Oscar Nominees: #05 of 20
Our second Otto Preminger movie on this month's list is another classic film noir. I found his 1944 murder mystery Laura more emotionally involving than I do most of its genre, even though it may have been weaker than Double Indemnity in many other areas.
Dana Andrews stars as a tough police detective investigating the murder of a popular young woman who was the object of two persistent high society suitors — a witheringly acerbic writer (Cliffton Webb) and a foppish doofus (Vincent Price). As McPherson delves deeper into the case, he develops his own obsession with the victim, until a turn in the case shakes all of the suspects inside their weird little ego bubbles.
Again, all the hallmarks of noir are present and in good form: murder, deceit, witty insults, complicated relationships of convenience and codependency, and a severe lack of trustworthy sources. Laura drags a bit during the first half, but a twist in the plot brings the movie back into sharp focus for a terrific final act. Andrews' Det. McPherson anchors Laura with a moral center that I find lacking in most film noir, and even though his own involvement in the case becomes complicated, his sincerity is never in doubt, and that is rare asset in this genre.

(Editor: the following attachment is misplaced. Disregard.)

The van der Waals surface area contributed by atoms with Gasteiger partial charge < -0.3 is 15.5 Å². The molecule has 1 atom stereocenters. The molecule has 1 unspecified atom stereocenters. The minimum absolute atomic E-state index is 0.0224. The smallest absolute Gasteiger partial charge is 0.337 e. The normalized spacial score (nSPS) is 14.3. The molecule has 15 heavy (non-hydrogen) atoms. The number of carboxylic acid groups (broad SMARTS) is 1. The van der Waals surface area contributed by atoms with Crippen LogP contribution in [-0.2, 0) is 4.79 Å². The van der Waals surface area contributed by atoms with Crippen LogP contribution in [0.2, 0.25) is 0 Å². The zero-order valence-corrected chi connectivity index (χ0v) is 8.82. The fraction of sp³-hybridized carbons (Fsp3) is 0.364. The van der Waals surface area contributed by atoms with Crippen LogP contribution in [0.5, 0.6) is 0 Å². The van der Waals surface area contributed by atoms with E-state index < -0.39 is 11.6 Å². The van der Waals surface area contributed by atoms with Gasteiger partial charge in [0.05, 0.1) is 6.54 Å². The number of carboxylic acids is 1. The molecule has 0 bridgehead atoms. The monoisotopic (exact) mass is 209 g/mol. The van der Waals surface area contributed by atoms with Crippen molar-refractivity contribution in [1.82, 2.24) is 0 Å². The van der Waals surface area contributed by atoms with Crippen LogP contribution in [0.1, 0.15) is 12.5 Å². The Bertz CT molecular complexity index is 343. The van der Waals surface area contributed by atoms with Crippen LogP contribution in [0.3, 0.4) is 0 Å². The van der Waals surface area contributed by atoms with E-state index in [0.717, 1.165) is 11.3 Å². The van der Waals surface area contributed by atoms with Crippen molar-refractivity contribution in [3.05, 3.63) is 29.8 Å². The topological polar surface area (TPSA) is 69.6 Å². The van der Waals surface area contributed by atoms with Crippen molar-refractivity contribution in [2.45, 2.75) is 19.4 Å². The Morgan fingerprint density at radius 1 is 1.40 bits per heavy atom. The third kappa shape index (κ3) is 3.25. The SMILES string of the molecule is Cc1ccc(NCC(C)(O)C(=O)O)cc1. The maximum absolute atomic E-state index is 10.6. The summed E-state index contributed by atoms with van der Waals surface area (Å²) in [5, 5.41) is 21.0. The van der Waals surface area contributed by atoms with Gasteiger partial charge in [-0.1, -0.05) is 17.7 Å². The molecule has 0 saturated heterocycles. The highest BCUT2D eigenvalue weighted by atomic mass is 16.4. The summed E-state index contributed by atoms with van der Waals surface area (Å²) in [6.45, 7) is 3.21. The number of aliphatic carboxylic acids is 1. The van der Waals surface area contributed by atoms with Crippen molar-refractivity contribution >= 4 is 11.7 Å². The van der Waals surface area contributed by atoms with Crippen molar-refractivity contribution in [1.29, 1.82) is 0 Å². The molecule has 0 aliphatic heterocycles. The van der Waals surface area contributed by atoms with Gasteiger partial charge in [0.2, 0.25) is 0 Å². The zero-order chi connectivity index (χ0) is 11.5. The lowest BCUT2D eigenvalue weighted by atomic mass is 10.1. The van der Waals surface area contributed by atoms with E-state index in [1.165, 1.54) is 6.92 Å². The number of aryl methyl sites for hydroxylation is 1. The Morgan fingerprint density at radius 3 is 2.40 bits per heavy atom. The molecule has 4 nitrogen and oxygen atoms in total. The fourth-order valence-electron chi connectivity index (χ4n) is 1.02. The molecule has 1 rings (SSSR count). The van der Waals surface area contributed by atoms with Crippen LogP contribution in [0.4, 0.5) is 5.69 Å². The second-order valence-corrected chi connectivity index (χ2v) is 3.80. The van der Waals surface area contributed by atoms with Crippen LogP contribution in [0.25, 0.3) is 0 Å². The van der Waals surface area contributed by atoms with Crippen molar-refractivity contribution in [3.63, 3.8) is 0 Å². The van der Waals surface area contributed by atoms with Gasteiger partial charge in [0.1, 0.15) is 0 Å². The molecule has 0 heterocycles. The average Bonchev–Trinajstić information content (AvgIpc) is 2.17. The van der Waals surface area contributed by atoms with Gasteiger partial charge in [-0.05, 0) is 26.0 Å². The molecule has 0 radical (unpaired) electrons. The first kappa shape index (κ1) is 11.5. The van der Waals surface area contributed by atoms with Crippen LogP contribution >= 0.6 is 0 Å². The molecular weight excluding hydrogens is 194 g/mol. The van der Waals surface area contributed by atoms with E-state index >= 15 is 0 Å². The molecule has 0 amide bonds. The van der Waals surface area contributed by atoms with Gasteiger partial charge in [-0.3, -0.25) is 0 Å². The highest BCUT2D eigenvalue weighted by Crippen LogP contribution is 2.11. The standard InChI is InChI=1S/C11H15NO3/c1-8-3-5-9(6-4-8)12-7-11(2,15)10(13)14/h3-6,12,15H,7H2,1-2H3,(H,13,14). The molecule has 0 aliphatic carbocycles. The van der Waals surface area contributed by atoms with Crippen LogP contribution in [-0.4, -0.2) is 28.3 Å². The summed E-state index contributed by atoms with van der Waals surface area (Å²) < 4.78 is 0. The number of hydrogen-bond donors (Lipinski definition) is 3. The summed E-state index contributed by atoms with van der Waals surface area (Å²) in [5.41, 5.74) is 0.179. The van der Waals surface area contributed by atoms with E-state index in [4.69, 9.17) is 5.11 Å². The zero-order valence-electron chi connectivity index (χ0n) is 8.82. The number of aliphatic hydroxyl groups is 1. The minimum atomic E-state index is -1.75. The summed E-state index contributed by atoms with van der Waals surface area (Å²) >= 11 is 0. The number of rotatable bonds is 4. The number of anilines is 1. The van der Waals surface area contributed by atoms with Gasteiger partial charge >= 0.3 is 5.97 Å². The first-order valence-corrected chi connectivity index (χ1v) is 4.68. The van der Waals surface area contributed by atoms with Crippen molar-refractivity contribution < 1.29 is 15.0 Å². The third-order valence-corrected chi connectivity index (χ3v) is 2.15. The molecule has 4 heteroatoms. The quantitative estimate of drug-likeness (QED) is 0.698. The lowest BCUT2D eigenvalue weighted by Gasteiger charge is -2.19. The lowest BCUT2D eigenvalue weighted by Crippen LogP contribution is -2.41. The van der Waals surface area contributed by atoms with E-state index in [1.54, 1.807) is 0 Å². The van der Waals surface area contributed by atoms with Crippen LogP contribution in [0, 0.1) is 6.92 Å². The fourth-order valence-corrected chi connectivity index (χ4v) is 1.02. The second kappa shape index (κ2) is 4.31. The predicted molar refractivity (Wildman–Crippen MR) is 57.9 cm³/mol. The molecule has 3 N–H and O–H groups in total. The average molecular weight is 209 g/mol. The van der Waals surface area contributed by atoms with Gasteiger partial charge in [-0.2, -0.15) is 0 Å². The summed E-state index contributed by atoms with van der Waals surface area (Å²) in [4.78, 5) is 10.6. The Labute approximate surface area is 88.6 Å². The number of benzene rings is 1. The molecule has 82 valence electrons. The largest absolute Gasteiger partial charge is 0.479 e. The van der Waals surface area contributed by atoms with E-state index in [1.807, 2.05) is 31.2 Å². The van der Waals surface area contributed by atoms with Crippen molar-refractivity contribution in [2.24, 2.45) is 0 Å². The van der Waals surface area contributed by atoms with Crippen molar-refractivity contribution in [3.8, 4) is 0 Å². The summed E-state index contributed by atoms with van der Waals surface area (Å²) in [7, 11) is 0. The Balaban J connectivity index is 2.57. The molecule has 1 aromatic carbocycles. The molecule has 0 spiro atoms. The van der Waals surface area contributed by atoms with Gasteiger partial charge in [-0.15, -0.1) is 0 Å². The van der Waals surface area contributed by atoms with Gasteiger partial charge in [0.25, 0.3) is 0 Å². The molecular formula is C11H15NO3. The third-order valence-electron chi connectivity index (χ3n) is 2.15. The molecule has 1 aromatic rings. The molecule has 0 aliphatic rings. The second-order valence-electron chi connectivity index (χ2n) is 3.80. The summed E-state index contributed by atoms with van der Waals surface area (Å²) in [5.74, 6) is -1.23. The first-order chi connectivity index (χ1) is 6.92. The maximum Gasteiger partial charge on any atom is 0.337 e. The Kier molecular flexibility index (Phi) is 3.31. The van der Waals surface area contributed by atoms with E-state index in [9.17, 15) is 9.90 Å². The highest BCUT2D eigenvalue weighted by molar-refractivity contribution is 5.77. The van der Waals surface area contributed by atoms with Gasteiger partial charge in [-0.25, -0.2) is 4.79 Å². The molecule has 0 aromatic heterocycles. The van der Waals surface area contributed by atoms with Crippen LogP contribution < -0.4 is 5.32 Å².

The acting is good all-around. Webb is splendidly loathsome as an effete bully, and Gene Tierney is strikingly beautiful in the title role. Price's southern accent is poor, but he otherwise fits the dubious quality of his character.
I'm starting to wonder why I don't think I like film noir very much. I guess I don't geek out on it as much as my friends do, but I'm finding a lot to enjoy this month.